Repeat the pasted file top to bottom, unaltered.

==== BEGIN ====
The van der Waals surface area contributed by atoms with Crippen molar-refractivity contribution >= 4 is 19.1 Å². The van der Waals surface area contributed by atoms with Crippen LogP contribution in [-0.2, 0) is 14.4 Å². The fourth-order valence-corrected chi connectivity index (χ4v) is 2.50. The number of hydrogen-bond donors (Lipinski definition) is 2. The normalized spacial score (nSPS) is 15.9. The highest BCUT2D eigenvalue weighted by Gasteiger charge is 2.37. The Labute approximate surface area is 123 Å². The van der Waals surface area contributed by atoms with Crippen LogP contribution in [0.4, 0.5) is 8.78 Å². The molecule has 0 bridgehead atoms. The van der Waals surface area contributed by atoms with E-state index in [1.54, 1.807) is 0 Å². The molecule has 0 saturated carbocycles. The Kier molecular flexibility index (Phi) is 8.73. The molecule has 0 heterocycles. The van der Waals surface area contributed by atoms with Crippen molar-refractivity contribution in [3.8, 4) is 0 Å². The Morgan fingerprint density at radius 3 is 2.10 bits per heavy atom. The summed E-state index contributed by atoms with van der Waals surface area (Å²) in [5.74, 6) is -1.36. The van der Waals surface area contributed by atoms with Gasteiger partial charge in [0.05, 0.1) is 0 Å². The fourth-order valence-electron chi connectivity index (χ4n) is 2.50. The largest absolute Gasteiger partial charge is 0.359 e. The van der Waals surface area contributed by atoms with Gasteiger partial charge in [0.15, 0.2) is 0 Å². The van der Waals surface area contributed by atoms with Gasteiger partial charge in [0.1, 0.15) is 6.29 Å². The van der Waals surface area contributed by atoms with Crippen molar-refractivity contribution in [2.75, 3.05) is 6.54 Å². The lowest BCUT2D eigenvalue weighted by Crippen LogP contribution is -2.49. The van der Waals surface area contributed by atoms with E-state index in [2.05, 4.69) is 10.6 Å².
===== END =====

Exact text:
The van der Waals surface area contributed by atoms with Crippen molar-refractivity contribution >= 4 is 19.1 Å². The van der Waals surface area contributed by atoms with Crippen LogP contribution in [-0.2, 0) is 14.4 Å². The fourth-order valence-corrected chi connectivity index (χ4v) is 2.50. The number of hydrogen-bond donors (Lipinski definition) is 2. The normalized spacial score (nSPS) is 15.9. The highest BCUT2D eigenvalue weighted by Gasteiger charge is 2.37. The Labute approximate surface area is 123 Å². The van der Waals surface area contributed by atoms with Crippen LogP contribution in [0.4, 0.5) is 8.78 Å². The molecule has 0 bridgehead atoms. The van der Waals surface area contributed by atoms with E-state index in [1.54, 1.807) is 0 Å². The molecule has 0 saturated carbocycles. The Kier molecular flexibility index (Phi) is 8.73. The molecule has 0 heterocycles. The van der Waals surface area contributed by atoms with Crippen molar-refractivity contribution in [3.8, 4) is 0 Å². The Morgan fingerprint density at radius 3 is 2.10 bits per heavy atom. The summed E-state index contributed by atoms with van der Waals surface area (Å²) in [5.74, 6) is -1.36. The van der Waals surface area contributed by atoms with Gasteiger partial charge in [0.05, 0.1) is 0 Å². The fourth-order valence-electron chi connectivity index (χ4n) is 2.50. The largest absolute Gasteiger partial charge is 0.359 e. The van der Waals surface area contributed by atoms with Gasteiger partial charge in [0.15, 0.2) is 0 Å². The van der Waals surface area contributed by atoms with Gasteiger partial charge in [0.1, 0.15) is 6.29 Å². The van der Waals surface area contributed by atoms with Crippen molar-refractivity contribution in [2.75, 3.05) is 6.54 Å². The lowest BCUT2D eigenvalue weighted by Crippen LogP contribution is -2.49. The van der Waals surface area contributed by atoms with E-state index in [2.05, 4.69) is 10.6 Å².